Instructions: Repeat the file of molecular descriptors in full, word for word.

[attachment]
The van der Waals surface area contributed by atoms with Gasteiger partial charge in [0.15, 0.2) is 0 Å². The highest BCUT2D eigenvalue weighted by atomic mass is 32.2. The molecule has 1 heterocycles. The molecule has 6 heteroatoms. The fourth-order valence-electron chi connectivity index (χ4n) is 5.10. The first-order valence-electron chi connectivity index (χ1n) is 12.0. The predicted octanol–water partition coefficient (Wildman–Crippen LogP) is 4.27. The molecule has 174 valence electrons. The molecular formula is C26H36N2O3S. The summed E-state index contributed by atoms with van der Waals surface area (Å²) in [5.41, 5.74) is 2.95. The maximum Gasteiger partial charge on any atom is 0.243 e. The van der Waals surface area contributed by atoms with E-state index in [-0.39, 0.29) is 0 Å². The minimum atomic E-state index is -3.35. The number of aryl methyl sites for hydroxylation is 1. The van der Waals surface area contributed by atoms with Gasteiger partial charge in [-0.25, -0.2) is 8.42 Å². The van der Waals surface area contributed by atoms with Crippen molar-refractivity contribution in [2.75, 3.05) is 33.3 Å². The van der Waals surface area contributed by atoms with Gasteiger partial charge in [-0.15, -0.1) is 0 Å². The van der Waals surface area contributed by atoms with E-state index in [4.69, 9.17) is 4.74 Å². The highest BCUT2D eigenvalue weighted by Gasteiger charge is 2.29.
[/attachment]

The van der Waals surface area contributed by atoms with Gasteiger partial charge in [0.15, 0.2) is 0 Å². The highest BCUT2D eigenvalue weighted by atomic mass is 32.2. The molecule has 1 heterocycles. The molecule has 6 heteroatoms. The fourth-order valence-electron chi connectivity index (χ4n) is 5.10. The first-order valence-electron chi connectivity index (χ1n) is 12.0. The predicted octanol–water partition coefficient (Wildman–Crippen LogP) is 4.27. The molecule has 174 valence electrons. The molecular formula is C26H36N2O3S. The summed E-state index contributed by atoms with van der Waals surface area (Å²) in [5.41, 5.74) is 2.95. The maximum Gasteiger partial charge on any atom is 0.243 e. The van der Waals surface area contributed by atoms with E-state index in [-0.39, 0.29) is 0 Å². The minimum atomic E-state index is -3.35. The number of aryl methyl sites for hydroxylation is 1. The van der Waals surface area contributed by atoms with Gasteiger partial charge in [-0.25, -0.2) is 8.42 Å². The van der Waals surface area contributed by atoms with Crippen molar-refractivity contribution in [2.75, 3.05) is 33.3 Å². The van der Waals surface area contributed by atoms with Gasteiger partial charge in [-0.15, -0.1) is 0 Å². The van der Waals surface area contributed by atoms with E-state index in [4.69, 9.17) is 4.74 Å². The highest BCUT2D eigenvalue weighted by Gasteiger charge is 2.29.